There was a moment, seminal and symbolic rolled into one, in the semi-final between Andy Roddick and Andre Agassi at the Stella Artois tournament in London last weekend when a mis-hit ball flew high into the stands. Up went an arm and the catch was perfectly taken by Brad Gilbert; the Brad Gilbert who was Agassi's coach for eight years and who has just started working with Roddick.
Soon afterwards, Gilbert's old employer had been snared just as deftly by Brad's new paymaster, and the fairy tale floated to its conclusion next day as Roddick won the title, the seventh and most important of his career. He now marches into Wimbledon as fifth seed and one of the strongest favourites, still two full months shy of his 21st birthday and with the steady arm of Gilbert providing guidance.
All this could only happen to Brad Gilbert, the 41-year-old who helped Agassi to six Grand Slams and Olympic gold, and who was honest enough to observe: "The only reason I look like a good coach is that Andre is a phenomenal player." We shall see soon enough whether Gilbert has hitched up with another phenom-enon. The odds are that he has, though Roddick's attempts to get Brad on board did not enjoy the smoothest of starts.
After he had gone out in the first round of the French Open, Roddick and his advisers decided it was time to part company with his long-time coach, Tarik Benhabiles. Brad was designated as a possible replacement, and Andy phoned the Gilbert home in San Rafael, California, to be told by Gilbert's six-year-old daughter that daddy was out. She then hung up.
On his next try, Roddick was luckier. Brad's wife, Kim, took the message. When he returned the call, Gilbert was offered the job and asked when he would like to start. "How about right now?" he said, and caught a plane the next day to rendezvous with Roddick in London in time for the start of the Stella.
Gilbert, who had spent the 16 months since parting from Agassi in February last year renewing acquaintance with Kim and their three children, said: "My instant reaction was that this was a great opportunity. Andy is a great kid, he's American and he's young." That opinion was reinforced as Roddick won the Stella title, joining such as Boris Becker, John McEnroe, Jimmy Connors and Stefan Edberg as holder of the pre-Wimbledon tournament trophy. Little wonder, then, that Gilbert was enthusing after a practice session at the All England Club a few days ago. "The Stella was a great start. He's got a bright future. The sky's the limit. He has an unbelievable opportunity to do some big things, really does. It's a lot of pressure to put on him, but big things are in store.
"He's got an exciting base: he has a humungous serve, great forehand, moves well and he is still only 20, so there is a lot of time for his game to grow. He can improve the serve, the forehand, backhand, movement, everything. He can get fitter.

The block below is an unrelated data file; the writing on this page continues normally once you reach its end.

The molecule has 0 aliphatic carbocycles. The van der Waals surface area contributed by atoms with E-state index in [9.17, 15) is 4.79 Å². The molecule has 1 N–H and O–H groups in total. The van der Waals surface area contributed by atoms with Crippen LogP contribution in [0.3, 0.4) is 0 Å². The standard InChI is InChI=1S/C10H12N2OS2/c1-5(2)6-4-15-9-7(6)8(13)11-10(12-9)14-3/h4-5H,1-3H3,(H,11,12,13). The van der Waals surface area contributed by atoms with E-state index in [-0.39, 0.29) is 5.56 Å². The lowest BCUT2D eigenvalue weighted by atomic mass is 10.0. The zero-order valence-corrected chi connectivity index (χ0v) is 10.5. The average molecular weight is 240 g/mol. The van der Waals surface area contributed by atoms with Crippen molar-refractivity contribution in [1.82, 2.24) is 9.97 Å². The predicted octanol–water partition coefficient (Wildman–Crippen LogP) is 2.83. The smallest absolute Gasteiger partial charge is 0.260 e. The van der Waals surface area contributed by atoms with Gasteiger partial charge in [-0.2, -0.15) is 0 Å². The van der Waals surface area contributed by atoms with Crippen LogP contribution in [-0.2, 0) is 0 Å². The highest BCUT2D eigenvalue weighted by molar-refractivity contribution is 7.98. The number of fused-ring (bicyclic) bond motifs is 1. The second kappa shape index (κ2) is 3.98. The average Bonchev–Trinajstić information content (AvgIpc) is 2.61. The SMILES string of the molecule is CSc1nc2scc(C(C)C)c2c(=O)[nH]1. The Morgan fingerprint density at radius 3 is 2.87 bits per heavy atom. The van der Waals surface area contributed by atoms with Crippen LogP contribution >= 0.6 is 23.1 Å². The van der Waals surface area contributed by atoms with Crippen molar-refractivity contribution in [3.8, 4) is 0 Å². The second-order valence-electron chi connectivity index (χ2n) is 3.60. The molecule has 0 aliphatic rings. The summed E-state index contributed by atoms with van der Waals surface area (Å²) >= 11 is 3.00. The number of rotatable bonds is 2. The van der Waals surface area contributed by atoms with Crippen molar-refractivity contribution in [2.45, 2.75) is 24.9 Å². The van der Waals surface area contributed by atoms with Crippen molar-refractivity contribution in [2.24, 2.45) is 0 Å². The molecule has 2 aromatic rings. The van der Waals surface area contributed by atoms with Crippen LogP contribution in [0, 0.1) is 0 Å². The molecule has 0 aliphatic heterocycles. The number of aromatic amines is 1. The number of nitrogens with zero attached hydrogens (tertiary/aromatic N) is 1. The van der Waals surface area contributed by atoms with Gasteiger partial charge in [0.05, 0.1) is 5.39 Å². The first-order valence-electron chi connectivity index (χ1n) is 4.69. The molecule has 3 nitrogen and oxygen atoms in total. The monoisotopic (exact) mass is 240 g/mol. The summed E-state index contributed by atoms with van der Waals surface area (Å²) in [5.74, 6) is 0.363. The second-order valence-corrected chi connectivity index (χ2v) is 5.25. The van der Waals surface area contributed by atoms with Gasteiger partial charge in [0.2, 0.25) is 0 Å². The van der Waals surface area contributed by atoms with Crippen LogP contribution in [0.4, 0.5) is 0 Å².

"I don't think what you are looking at now is anything like what Andy is going to be five years from now."
Roddick has, of course, been touted for so long as America's replacement for Agassi and Pete Sampras that it is a prediction he has become heartily sick of. "I've said all along I'm not hoping to replace Sampras and Agassi," he says. "I'm going to try and do my own thing and hope that works out well. I don't remember a time when I haven't been the next big thing, the next Sampras, the next male Venus."
American tennis nerves have been settled by Roddick's burgeoning form. There will, after all, be a marketing life in the men's game after Agassi. All Andy needs to do now, of course, to soothe those corporate brows is win a Grand Slam.
Already he has twice been a quarter-finalist at the US Open, and in January he reached the semi-finals at the Australian Open after a monumental five-hour contest with Younes El Aynaoui which will not be bettered as the match of the year. Exhausted and carrying a wrist injury, Roddick then lost to Rainer Schuettler with a final against Agassi beckoning.
Despite Wimbledon's grass offering a bigger bounce these days, Roddick's serve will be a massive aid. At the Stella he consistently struck serves above 140 miles an hour, and against Agassi there was one delivery (on which Andre managed to lay a racket) which equalled Greg Rusedski's record of 149mph set six years ago.
"That serve is only going to get bigger," forecast Gilbert. "Can he break 160? Yeah. But those speed guns are sometimes a bit overrated. At Key Biscayne, I don't care how hard you hit it, that gun never registers more than 137. So guns can be misleading, but I can tell you, the guy serves big. You can see the way it blasts off his racket.
"What is amazing is that it doesn't look like he is putting in that much effort. You don't hear him five courts away, he does it pretty nicely. He has what I call a live arm, it comes off his racket pretty big."
You can, however, sometimes hear Roddick five courts away when he is emoting. "I'm pretty fiery out there," he admits. "It's just the way I am on court. I want it and I am emotional. Most of the time it works to my benefit." As the author of a best-selling tennis book, Winning Ugly, a passable description of the playing style which won him 20 tournaments, Gilbert always followed what he called the DRM approach ("Don't Rush Me"), and he won't be rushed into changing anything with Roddick.
"We will work on the head a little bit and when we have some time off then we really can do some work," said Gilbert. "It's not like I can make changes in Andy's game right now because you take away somebody's confidence."
The only thing Gilbert has insisted on is that Roddick gives up the visor he favours. "I'm not a visor fan. That's my one coaching change so far. No visor."